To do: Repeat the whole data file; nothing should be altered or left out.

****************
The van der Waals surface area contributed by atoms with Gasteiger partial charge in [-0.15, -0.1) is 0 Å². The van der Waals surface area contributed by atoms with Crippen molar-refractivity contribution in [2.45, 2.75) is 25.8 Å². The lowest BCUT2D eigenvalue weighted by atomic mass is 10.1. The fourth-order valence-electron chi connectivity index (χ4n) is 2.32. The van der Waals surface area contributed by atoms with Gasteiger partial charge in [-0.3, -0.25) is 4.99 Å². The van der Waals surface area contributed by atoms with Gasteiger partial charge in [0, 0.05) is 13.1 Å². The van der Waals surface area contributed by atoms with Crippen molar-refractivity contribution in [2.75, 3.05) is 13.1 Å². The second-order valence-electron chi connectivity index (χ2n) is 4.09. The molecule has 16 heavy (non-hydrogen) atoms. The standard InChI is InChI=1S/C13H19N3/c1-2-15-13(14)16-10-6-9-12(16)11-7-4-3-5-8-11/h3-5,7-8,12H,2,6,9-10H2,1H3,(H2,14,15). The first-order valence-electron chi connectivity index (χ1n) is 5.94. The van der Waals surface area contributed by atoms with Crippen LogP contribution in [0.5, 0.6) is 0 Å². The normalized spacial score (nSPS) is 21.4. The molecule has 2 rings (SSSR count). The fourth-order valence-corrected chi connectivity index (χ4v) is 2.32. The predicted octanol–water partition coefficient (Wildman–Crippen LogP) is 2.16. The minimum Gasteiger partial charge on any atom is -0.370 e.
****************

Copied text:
The van der Waals surface area contributed by atoms with Gasteiger partial charge in [-0.15, -0.1) is 0 Å². The van der Waals surface area contributed by atoms with Crippen molar-refractivity contribution in [2.45, 2.75) is 25.8 Å². The lowest BCUT2D eigenvalue weighted by atomic mass is 10.1. The fourth-order valence-electron chi connectivity index (χ4n) is 2.32. The van der Waals surface area contributed by atoms with Gasteiger partial charge in [-0.3, -0.25) is 4.99 Å². The van der Waals surface area contributed by atoms with Gasteiger partial charge in [0, 0.05) is 13.1 Å². The van der Waals surface area contributed by atoms with Crippen molar-refractivity contribution in [2.75, 3.05) is 13.1 Å². The second-order valence-electron chi connectivity index (χ2n) is 4.09. The molecule has 16 heavy (non-hydrogen) atoms. The standard InChI is InChI=1S/C13H19N3/c1-2-15-13(14)16-10-6-9-12(16)11-7-4-3-5-8-11/h3-5,7-8,12H,2,6,9-10H2,1H3,(H2,14,15). The first-order valence-electron chi connectivity index (χ1n) is 5.94. The van der Waals surface area contributed by atoms with Crippen LogP contribution in [0.5, 0.6) is 0 Å². The normalized spacial score (nSPS) is 21.4. The molecule has 2 rings (SSSR count). The fourth-order valence-corrected chi connectivity index (χ4v) is 2.32. The predicted octanol–water partition coefficient (Wildman–Crippen LogP) is 2.16. The minimum Gasteiger partial charge on any atom is -0.370 e.